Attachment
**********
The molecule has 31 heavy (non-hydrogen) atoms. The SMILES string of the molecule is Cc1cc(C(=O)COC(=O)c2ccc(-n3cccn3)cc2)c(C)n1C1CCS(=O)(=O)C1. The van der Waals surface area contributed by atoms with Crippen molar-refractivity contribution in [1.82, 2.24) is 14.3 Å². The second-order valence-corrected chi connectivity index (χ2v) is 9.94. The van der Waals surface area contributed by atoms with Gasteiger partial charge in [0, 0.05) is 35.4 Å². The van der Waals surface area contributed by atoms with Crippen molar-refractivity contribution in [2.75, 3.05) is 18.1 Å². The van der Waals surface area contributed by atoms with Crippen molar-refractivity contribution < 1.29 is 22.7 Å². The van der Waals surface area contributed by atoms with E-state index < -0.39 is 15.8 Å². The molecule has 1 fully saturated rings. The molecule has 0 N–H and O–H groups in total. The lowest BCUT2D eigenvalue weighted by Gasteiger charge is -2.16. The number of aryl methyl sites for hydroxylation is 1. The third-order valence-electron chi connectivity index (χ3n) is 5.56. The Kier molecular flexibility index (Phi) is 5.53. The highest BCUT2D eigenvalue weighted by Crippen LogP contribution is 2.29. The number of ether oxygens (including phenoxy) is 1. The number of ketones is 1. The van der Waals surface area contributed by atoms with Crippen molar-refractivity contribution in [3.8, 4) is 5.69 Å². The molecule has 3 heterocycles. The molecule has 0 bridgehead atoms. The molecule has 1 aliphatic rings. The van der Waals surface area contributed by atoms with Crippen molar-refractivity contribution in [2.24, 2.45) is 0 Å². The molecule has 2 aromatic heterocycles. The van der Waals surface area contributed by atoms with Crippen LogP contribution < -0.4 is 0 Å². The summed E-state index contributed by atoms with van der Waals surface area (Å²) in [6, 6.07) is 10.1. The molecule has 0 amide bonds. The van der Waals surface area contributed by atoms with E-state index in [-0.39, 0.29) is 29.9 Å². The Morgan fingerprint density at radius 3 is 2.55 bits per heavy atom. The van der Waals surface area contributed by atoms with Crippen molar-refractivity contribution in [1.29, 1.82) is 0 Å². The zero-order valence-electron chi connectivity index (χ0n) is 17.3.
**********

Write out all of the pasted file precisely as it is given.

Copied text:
The molecule has 31 heavy (non-hydrogen) atoms. The SMILES string of the molecule is Cc1cc(C(=O)COC(=O)c2ccc(-n3cccn3)cc2)c(C)n1C1CCS(=O)(=O)C1. The van der Waals surface area contributed by atoms with Crippen molar-refractivity contribution in [1.82, 2.24) is 14.3 Å². The second-order valence-corrected chi connectivity index (χ2v) is 9.94. The van der Waals surface area contributed by atoms with Gasteiger partial charge in [0, 0.05) is 35.4 Å². The van der Waals surface area contributed by atoms with Crippen molar-refractivity contribution in [2.75, 3.05) is 18.1 Å². The van der Waals surface area contributed by atoms with Crippen molar-refractivity contribution < 1.29 is 22.7 Å². The van der Waals surface area contributed by atoms with E-state index < -0.39 is 15.8 Å². The molecule has 1 fully saturated rings. The molecule has 0 N–H and O–H groups in total. The lowest BCUT2D eigenvalue weighted by Gasteiger charge is -2.16. The number of aryl methyl sites for hydroxylation is 1. The third-order valence-electron chi connectivity index (χ3n) is 5.56. The Kier molecular flexibility index (Phi) is 5.53. The highest BCUT2D eigenvalue weighted by Crippen LogP contribution is 2.29. The number of ether oxygens (including phenoxy) is 1. The number of ketones is 1. The van der Waals surface area contributed by atoms with Crippen molar-refractivity contribution in [3.8, 4) is 5.69 Å². The molecule has 3 heterocycles. The molecule has 0 bridgehead atoms. The molecule has 1 aliphatic rings. The van der Waals surface area contributed by atoms with Crippen molar-refractivity contribution in [2.24, 2.45) is 0 Å². The molecule has 2 aromatic heterocycles. The van der Waals surface area contributed by atoms with Crippen LogP contribution < -0.4 is 0 Å². The summed E-state index contributed by atoms with van der Waals surface area (Å²) in [6, 6.07) is 10.1. The molecule has 0 amide bonds. The van der Waals surface area contributed by atoms with E-state index in [-0.39, 0.29) is 29.9 Å². The Morgan fingerprint density at radius 3 is 2.55 bits per heavy atom. The van der Waals surface area contributed by atoms with Crippen molar-refractivity contribution in [1.29, 1.82) is 0 Å². The zero-order valence-electron chi connectivity index (χ0n) is 17.3.